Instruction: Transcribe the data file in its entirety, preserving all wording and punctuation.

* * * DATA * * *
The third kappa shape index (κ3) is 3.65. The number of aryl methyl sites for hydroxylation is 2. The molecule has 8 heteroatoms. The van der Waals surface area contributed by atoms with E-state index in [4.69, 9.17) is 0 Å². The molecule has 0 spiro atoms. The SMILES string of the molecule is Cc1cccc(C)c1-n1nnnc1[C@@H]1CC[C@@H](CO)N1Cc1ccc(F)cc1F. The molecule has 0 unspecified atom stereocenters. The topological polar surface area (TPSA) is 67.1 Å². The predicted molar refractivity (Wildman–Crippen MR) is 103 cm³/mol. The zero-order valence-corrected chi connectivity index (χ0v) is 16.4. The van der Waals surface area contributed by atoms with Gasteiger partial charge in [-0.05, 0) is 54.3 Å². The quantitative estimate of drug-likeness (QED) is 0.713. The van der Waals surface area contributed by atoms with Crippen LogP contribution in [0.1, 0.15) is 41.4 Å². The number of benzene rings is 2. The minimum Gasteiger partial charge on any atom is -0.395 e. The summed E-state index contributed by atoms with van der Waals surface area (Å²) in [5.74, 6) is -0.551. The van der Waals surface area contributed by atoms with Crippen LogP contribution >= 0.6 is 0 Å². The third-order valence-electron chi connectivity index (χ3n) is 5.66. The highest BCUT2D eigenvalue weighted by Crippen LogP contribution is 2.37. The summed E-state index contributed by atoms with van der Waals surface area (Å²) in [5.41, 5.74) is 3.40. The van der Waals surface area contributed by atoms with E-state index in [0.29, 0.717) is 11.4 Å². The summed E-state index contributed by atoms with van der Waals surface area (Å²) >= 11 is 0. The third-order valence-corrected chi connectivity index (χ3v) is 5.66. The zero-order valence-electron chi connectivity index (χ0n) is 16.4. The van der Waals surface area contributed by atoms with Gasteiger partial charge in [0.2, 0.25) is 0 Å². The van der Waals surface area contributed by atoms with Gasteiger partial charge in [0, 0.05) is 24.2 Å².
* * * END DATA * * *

The third kappa shape index (κ3) is 3.65. The number of aryl methyl sites for hydroxylation is 2. The molecule has 8 heteroatoms. The van der Waals surface area contributed by atoms with E-state index in [4.69, 9.17) is 0 Å². The molecule has 0 spiro atoms. The SMILES string of the molecule is Cc1cccc(C)c1-n1nnnc1[C@@H]1CC[C@@H](CO)N1Cc1ccc(F)cc1F. The molecule has 0 unspecified atom stereocenters. The topological polar surface area (TPSA) is 67.1 Å². The predicted molar refractivity (Wildman–Crippen MR) is 103 cm³/mol. The zero-order valence-corrected chi connectivity index (χ0v) is 16.4. The van der Waals surface area contributed by atoms with Gasteiger partial charge in [-0.05, 0) is 54.3 Å². The quantitative estimate of drug-likeness (QED) is 0.713. The van der Waals surface area contributed by atoms with Crippen LogP contribution in [0.1, 0.15) is 41.4 Å². The number of benzene rings is 2. The minimum Gasteiger partial charge on any atom is -0.395 e. The summed E-state index contributed by atoms with van der Waals surface area (Å²) in [5.74, 6) is -0.551. The van der Waals surface area contributed by atoms with Crippen LogP contribution >= 0.6 is 0 Å². The third-order valence-electron chi connectivity index (χ3n) is 5.66. The highest BCUT2D eigenvalue weighted by Crippen LogP contribution is 2.37. The summed E-state index contributed by atoms with van der Waals surface area (Å²) in [5.41, 5.74) is 3.40. The van der Waals surface area contributed by atoms with E-state index in [0.29, 0.717) is 11.4 Å². The summed E-state index contributed by atoms with van der Waals surface area (Å²) >= 11 is 0. The third-order valence-corrected chi connectivity index (χ3v) is 5.66. The zero-order valence-electron chi connectivity index (χ0n) is 16.4. The van der Waals surface area contributed by atoms with Gasteiger partial charge in [0.2, 0.25) is 0 Å². The van der Waals surface area contributed by atoms with Gasteiger partial charge in [0, 0.05) is 24.2 Å².